Should a road be only a means of transport? Or can it do more? Could roads, for instance, not only take you from A to B but also harvest rainwater and guide runoff strategically? And can dikes – important to protect low lying communities from the threat of floods- be used for transport, building waterfront houses and even producing energy? Drains... could they have a second life as roads when they are dry?
This is the world of multi-functional infrastructure. As the world gets more congested and life more demanding, we need to rethink infrastructure. No longer is it enough for it to serve a single purpose; it should perform multiple functions. These theme pages are dedicated to multifunctional infrastructure – wetlands for water treatment; groundwater recharge zones for recreation, road crossings for water retention… there is so much that can be done better by thinking beyond a single use!
What’s the point of the emphasis on multi-functionality? What is lacking in the simple yet logical idea of horses for courses: a bridge to cross a river, a dam to dam it, a road to drive on, and a house as a home to live in?
Perhaps one reason is that the problems of the present and the future—such as Climate Change, resource scarcity and fragility of eco-systems—have driven us to adopt a Systems approach to tacking them. The nexus between water, energy and food security is now well-recognised. On the same lines, it is now easy to see how our needs (e.g. transport, water, communications) and the infrastructure we build to satisfy those needs (e.g. roads, dams, telecommunication systems) affect each other. For example, roads constructed for efficient transport have been known to obstruct surface runoff in ways that lead to waterlogging and erosion in adjacent fields. On the other hand, if the planning and design of roads is optimized with respect to the local hydrology and needs of local communities, it can help harvest runoff and even improve the recharge and retention of shallow groundwater.
Multiple functions, multiple needs, multiple contexts
The idea of multifunctional infrastructure originated in the area of urban planning, and forms the basis of the concept of eco-cities. However, there is little reason to keep it restricted to that context alone. As evident from the roads example cited above and others such as irrigation systems that serve multiple purposes, it makes as much sense in rural areas to treat pieces of infrastructure as components of a system rather than solutions to specific problems.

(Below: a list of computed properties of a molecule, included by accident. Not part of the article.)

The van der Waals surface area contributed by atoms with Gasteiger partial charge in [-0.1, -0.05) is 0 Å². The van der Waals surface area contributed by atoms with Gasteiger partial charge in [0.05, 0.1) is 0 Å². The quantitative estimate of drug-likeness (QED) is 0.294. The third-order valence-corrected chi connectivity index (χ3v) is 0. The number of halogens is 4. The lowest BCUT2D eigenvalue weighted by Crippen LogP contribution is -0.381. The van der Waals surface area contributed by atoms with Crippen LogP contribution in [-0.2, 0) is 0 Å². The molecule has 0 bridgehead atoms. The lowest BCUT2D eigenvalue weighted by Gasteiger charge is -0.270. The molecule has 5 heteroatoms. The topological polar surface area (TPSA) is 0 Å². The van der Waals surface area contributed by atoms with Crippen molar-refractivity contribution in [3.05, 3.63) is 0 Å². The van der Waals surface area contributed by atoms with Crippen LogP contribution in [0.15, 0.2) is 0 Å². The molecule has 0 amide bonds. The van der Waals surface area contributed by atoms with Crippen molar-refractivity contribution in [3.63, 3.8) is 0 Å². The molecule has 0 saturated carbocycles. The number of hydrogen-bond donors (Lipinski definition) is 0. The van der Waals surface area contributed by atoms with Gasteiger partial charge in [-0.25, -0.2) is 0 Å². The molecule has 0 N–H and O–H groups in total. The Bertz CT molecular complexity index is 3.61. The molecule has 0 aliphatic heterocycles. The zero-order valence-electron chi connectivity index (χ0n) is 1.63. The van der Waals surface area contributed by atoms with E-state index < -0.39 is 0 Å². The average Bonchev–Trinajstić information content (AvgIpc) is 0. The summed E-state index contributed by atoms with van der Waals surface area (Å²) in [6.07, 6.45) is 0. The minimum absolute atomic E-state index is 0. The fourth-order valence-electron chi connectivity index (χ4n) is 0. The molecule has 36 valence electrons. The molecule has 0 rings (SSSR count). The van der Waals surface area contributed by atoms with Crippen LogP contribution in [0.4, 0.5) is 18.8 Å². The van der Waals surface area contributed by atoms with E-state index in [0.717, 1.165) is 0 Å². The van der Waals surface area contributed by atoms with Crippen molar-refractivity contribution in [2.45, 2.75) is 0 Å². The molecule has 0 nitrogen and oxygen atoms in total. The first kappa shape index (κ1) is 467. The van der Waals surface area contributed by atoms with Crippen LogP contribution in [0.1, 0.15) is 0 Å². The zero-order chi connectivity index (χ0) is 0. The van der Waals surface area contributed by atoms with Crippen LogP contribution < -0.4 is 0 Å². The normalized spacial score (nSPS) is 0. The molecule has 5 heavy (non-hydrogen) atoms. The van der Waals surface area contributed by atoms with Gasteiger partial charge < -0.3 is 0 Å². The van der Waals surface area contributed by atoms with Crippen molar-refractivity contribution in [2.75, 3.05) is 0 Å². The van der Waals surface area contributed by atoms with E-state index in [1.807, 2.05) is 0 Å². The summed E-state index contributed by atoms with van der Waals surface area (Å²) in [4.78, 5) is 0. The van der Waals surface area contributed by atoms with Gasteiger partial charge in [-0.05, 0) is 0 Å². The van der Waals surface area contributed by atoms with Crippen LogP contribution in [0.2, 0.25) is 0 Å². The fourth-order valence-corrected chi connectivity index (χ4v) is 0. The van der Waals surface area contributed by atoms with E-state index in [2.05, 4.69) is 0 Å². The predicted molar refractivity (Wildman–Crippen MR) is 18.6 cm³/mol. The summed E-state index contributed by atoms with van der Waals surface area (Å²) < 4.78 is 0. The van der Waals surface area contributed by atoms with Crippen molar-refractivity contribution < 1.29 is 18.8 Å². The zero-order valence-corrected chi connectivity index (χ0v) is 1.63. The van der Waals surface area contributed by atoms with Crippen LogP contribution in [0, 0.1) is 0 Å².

What does it take?
Examples of multifunctional infratrsucture do not necessarily represent cutting edge technology. They reflect more an appreciation of the interdependence of the various natural and man-made components that make up our environment. This calls for a high degree of coordination among the numerous stakeholders (private and public) that are usually responsible for planning and construction. This is specially relevant to water-related infrastructure, as water has a wide-ranging realm of influence, cutting across various sectors and water users. Achieving such coordination is a tall order in most countries. And most examples of effective partnerships being reached come from the context of green infrastructure in eco-cities.
According to a 2012 report by the Overseas Development Institute, upfront construction costs of green infrastructure are up to 8% higher than conventional infrastructure. The report also concludes that green infrastructure development demands strong government participation, high institutional capacities and mature markets. This raises serious doubts as to how relevant this concept is to developing economies. Nevertheless, the up-side is that 44% of green infrastructure projects have been found to reduce running costs.
For all the theoretical work and real-world development related to multifunctional infrastructure, it is still a nebulous concept. Different disciplines understand the term differently, and the concept is still most strongly associated with the area of urban development.
This thematic page tries to gather and showcase a few examples. Apart from innovative ideas, the selection also aims to represent a variety of fields, including some other than urban infrastructure. Of course, by no means is this page meant to be a definitive resource on multifunctional infrastructure, but more a starting point that triggers discussions and raises awareness.